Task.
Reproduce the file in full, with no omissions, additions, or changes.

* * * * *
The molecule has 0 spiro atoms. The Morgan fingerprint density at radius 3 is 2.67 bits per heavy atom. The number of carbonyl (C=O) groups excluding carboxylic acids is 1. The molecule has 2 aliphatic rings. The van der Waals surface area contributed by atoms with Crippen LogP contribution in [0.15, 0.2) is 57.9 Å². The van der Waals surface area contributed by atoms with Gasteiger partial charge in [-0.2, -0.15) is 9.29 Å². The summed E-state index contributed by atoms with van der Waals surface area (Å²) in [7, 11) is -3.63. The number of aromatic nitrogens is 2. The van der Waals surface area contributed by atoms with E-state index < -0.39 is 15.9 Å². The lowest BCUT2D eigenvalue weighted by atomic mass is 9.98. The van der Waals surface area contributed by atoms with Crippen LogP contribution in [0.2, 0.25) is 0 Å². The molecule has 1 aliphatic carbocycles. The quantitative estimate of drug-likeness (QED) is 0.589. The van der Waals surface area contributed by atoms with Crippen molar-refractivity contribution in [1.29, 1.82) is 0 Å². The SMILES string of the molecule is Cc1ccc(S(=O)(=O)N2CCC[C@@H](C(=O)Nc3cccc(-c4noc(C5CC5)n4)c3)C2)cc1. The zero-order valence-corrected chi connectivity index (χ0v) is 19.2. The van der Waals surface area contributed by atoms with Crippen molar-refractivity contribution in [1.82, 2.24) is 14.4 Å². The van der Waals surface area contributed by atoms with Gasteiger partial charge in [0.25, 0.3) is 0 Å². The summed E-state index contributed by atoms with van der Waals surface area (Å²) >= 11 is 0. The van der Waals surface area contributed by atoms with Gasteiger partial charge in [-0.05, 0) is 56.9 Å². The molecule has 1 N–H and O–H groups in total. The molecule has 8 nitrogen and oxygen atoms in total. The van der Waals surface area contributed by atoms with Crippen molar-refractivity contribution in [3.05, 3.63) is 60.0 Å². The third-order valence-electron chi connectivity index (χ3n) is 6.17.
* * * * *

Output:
The molecule has 0 spiro atoms. The Morgan fingerprint density at radius 3 is 2.67 bits per heavy atom. The number of carbonyl (C=O) groups excluding carboxylic acids is 1. The molecule has 2 aliphatic rings. The van der Waals surface area contributed by atoms with Crippen LogP contribution in [0.15, 0.2) is 57.9 Å². The van der Waals surface area contributed by atoms with Gasteiger partial charge in [-0.2, -0.15) is 9.29 Å². The summed E-state index contributed by atoms with van der Waals surface area (Å²) in [7, 11) is -3.63. The number of aromatic nitrogens is 2. The van der Waals surface area contributed by atoms with E-state index < -0.39 is 15.9 Å². The lowest BCUT2D eigenvalue weighted by atomic mass is 9.98. The van der Waals surface area contributed by atoms with Crippen LogP contribution in [0.2, 0.25) is 0 Å². The molecule has 1 aliphatic carbocycles. The quantitative estimate of drug-likeness (QED) is 0.589. The van der Waals surface area contributed by atoms with Crippen molar-refractivity contribution in [1.29, 1.82) is 0 Å². The SMILES string of the molecule is Cc1ccc(S(=O)(=O)N2CCC[C@@H](C(=O)Nc3cccc(-c4noc(C5CC5)n4)c3)C2)cc1. The zero-order valence-corrected chi connectivity index (χ0v) is 19.2. The van der Waals surface area contributed by atoms with Crippen molar-refractivity contribution in [1.82, 2.24) is 14.4 Å². The van der Waals surface area contributed by atoms with Gasteiger partial charge in [0.25, 0.3) is 0 Å². The summed E-state index contributed by atoms with van der Waals surface area (Å²) >= 11 is 0. The van der Waals surface area contributed by atoms with Gasteiger partial charge in [-0.05, 0) is 56.9 Å². The molecule has 1 N–H and O–H groups in total. The molecule has 8 nitrogen and oxygen atoms in total. The van der Waals surface area contributed by atoms with Crippen molar-refractivity contribution in [3.05, 3.63) is 60.0 Å². The third-order valence-electron chi connectivity index (χ3n) is 6.17.